7665 7666 7646 7660 7651 7643 94
7991 7675 7654 7988 7964 7650 95
8313 8316 8276 8306 8274 8301 96
8960 8331 8273 8960 8922 8317 97
9606 9602 9582 9607 9563 9603 98
9936 9605 9570 9923 9884 9608 99
10442 10440 10397 10444 10412 10441 100
11108 10456 10393 11086 11048 10437 101
11746 11734 11717 11748 11722 11761 102
12421 11751 11719 12406 12361 11764 103
12386 12389 12368 12396 12370 12421 104
13061 12390 12361 13050 13020 12395 105
13719 13711 13672 13726 13662 13728 106
14367 13713 13678 14348 14315 13733 107
15006 15004 14967 15021 14975 15036 108
15030 15008 14961 15003 14974 15029 109
15667 15655 15615 15647 15616 15687 110
16315 15661 15628 16291 16267 15676 111
16977 16906 16949 17010 16952 16932 112
18264 16880 16999 18360 18228 16952 113
18905 18900 18938 18958 18909 18890 114
20250 18870 18936 20260 20180 18906 115
21260 21164 21232 21292 21210 21187 116
22567 21130 21221 22630 22542 21152 117
23847 23733 23839 23956 23864 23815 118
23893 23807 23854 23905 23823 23809 119
0 0 0 0 0 0 120
0 0 0 0 0 0 121
0 0 0 0 0 0 122
0 0 0 0 0 0 123
0 0 0 0 0 0 124
0 0 0 0 0 0 125
0 0 0 0 0 0 126
0 0 0 0 0 0 127

TABLE 3
RECEIVED DIL U-CODE INDICIES
DIL0 DIL1 DIL2 DIL3 DIL4 DIL5 INDEX
0 0 0 0 0 0 0
0 0 0 0 0 0 1
0 0 0 0 0 0 2
0 0 0 0 0 0 3
0 0 0 0 0 0 4
0 0 0 0 0 0 5
0 0 0 0 0 0 6
0 0 0 0 0 0 7
0 0 0 0 0 0 8
0 0 0 0 0 0 9
0 0 0 0 0 0 10
0 0 0 0 0 0 11
0 0 0 0 0 0 12
0 0 0 0 0 0 13
0 0 0 0 0 0 14
0 0 0 0 0 0 15
7 7 7 7 7 7 16
0 0 0 0 0 0 17
0 0 0 0 0 0 18
0 0 0 0 0 0 19
10 10 10 10 10 10 20
0 0 0 0 0 0 21
0 0 0 0 0 0 22
0 0 0 0 0 0 23
13 13 13 13 13 13 24
0 0 0 0 0 0 25
0 0 0 0 0 0 26
0 0 0 0 0 0 27
16 16 16 16 16 16 28
0 0 0 0 0 0 29
0 0 0 0 0 0 30
0 0 0 0 0 0 31
18 18 18 18 18 18 32
0 0 0 0 0 0 33
19 19 19 19 19 19 34
0 0 0 0 0 0 35
21 21 21 21 21 21 36
0 0 0 0 0 0 37
22 22 22 22 22 22 38
0 0 0 0 0 0 39
24 24 24 24 24 24 40
0 0 0 0 0 0 41
26 26 26 26 26 26 42
0 0 0 0 0 0 43
27 27 27 27 27 27 44
0 0 0 0 0 0 45
29 29 29 29 29 29 46
0 0 0 0 0 0 47
31 31 31 31 31 31 48
32 31 31 32 32 31 49
33 33 33 33 33 33 50
34 33 33 34 34 33 51
34 34 34 34 34 34 52
35 34 34 35 35 34 53
36 36 36 36 36 36 54
37 36 36 37 37 36 55
37 37 37 37 37 37 56
38 37 37 38 38 37 57
39 39 39 39 39 39 58
40 39 39 40 40 39 59
41 41 41 41 41 41 60
41 41 41 41 41 41 61
42 42 42 42 42 42 62
43 42 42 43 43 42 63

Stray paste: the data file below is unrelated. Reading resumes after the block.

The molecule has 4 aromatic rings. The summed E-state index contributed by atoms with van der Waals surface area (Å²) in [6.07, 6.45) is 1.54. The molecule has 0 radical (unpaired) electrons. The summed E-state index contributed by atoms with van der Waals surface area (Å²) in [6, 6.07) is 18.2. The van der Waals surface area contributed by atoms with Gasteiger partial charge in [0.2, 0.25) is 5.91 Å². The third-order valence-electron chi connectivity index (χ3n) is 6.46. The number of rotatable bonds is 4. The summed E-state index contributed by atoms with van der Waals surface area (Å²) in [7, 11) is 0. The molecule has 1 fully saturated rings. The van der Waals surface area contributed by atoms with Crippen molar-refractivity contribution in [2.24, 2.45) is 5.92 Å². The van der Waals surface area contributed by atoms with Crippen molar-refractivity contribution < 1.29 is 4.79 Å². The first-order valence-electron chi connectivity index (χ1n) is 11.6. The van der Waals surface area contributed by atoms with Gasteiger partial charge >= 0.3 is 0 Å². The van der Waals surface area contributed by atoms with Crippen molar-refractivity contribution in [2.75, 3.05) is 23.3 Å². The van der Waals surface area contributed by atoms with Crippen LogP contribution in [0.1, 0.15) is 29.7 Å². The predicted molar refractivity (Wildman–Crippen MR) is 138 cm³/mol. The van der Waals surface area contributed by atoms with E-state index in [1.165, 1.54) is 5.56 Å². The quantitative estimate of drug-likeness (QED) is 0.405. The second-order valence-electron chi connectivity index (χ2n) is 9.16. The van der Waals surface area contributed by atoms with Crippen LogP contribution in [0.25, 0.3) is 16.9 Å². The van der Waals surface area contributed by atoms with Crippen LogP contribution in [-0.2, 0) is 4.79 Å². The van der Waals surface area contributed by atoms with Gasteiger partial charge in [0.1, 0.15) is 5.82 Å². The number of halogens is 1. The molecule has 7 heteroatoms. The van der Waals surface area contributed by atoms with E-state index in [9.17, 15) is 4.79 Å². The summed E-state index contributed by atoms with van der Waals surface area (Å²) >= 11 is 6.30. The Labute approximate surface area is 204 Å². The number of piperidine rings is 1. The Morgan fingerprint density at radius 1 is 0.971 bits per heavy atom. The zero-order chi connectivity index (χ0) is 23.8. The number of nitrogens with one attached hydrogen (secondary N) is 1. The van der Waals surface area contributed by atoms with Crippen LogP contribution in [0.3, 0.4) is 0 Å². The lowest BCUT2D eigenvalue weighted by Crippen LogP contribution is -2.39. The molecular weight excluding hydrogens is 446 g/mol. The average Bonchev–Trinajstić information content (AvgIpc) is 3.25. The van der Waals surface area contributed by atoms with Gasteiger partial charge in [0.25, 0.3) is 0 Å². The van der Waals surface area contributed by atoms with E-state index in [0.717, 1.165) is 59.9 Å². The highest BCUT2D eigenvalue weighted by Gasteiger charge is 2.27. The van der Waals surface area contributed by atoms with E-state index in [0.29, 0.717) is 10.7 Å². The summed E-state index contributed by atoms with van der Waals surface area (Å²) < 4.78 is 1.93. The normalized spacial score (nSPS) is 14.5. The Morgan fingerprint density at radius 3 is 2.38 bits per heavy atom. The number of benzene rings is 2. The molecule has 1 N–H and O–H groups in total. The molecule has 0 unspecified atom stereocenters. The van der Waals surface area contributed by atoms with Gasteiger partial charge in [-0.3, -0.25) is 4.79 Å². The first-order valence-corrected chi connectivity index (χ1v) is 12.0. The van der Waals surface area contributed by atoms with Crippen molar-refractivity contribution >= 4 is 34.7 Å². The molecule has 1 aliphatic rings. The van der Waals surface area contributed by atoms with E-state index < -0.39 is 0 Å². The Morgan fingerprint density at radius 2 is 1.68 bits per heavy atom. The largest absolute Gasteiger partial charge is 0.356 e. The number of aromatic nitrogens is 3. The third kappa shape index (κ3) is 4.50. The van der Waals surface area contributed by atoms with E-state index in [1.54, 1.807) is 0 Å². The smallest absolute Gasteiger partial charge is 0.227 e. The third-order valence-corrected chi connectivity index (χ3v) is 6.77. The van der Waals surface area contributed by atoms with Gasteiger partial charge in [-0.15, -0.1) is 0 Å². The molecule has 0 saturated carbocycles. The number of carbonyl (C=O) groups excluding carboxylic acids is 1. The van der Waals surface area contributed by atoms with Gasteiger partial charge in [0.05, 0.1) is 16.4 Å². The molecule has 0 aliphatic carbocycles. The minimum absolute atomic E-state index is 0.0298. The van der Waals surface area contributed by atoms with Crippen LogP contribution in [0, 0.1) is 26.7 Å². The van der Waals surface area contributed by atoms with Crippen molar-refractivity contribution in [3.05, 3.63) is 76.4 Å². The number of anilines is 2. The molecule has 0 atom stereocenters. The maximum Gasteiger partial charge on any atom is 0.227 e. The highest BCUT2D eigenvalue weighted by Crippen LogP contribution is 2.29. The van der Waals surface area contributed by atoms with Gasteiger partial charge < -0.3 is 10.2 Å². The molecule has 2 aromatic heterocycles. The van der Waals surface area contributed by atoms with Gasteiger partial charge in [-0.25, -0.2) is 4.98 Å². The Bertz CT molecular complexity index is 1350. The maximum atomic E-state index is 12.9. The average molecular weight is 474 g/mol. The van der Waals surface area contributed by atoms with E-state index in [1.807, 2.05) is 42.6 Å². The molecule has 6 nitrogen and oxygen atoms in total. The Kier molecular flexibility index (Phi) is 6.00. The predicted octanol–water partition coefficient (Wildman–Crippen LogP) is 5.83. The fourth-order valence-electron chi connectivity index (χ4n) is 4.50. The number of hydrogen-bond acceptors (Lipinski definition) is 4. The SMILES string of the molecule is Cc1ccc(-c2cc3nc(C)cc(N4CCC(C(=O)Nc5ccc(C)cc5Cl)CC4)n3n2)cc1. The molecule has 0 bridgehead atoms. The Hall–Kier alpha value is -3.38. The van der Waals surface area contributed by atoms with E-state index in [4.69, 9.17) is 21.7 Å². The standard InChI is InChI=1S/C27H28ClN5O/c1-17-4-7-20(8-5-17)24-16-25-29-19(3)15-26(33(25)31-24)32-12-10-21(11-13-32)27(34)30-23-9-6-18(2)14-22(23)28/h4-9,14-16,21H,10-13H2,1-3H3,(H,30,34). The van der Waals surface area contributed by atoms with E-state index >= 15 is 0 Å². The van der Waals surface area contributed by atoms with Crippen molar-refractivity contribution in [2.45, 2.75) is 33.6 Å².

44 44 44 44 44 44 64
46 44 44 46 46 44 65
47 47 47 47 47 47 66
48 47 47 48 48 47 67
49 49 49 49 49 49 68
50 49 49 50 50 49 69
51 51 51 51 51 51 70
51 51 51 51 51 51 71
52 52 52 52 52 52 72
53 52 52 53 53 52 73
54 54 54 54 54 54 74
55 54 54 55 55 54 75
55 55 55 55 55 55 76
56 55 55 56 56 55 77
57 57 57 57 57 57 78
58 57 57 58 58 57 79
59 59 59 59 59 59 80
61 59 59 61 61 59 81
62 62 62 62 62 62 82
64 62 62 64 64 62 83
64 64 64 64 64 64 84
65 64 64 65 65 64 85
66 66 66 66 66 66 86
67 66 66 67 67 66 87
68 68 68 68 68 68 88
68 68 68 68 68 68 89
69 69 69 69 69 69 90
70 69 69 70 70 69 91
71 71 71 71 71 71 92
72 71 71 72 72 71 93
72 72 72 72 72 72 94
73 72 72 73 73 72 95
74 74 74 74 74 74 96
76 74 74 76 76 74 97
78 78 78 78 78 78 98
79 78 78 79 79 78 99
80 80 80 80 80 80 100
81 80 80 81 81 80 101
82 82 82 82 82 82 102
83 82 82 83 83 82 103
83 83 83 83 83 83 104
84 83 83 84 84 83 105
85 85 85 85 85 85 106
86 85 85 86 86 85 107
87 87 87 87 87 87 108
87 87 87 87 87 87 109
88 88 88 88 88 88 110
89 88 88 89 89 88 111
90 90 90 90 90 90 112
92 90 90 92 92 90 113
93 93 93 93 93 93 114
95 93 93 95 95 93 115
96 96 96 96 96 96 116
97 96 96 97 97 96 117
98 98 98 98 98 98 118
98 98 98 98 98 98 119
0 0 0 0 0 0 120
0 0 0 0 0 0 121
0 0 0 0 0 0 122
0 0 0 0 0 0 123
0 0 0 0 0 0 124
0 0 0 0 0 0 125
0 0 0 0 0 0 126
0 0 0 0 0 0 127

Although a number of embodiments of the present invention have been presented by way of example, the present invention should not be construed to be limited thereby. Rather, the present invention should be interpreted to encompass any and all variations, permutations, modifications, adaptations, embodiments and derivations which would occur to one skilled in this art, having been taught the present invention by the instant application. Accordingly, the present invention should be construed as being limited only by the following claims.

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Classifications
U.S. Classification375/242, 375/222
International ClassificationH04L5/14, H04L25/49
Cooperative ClassificationH04L25/4927, H04L5/1453
European ClassificationH04L25/49M5, H04L5/14R3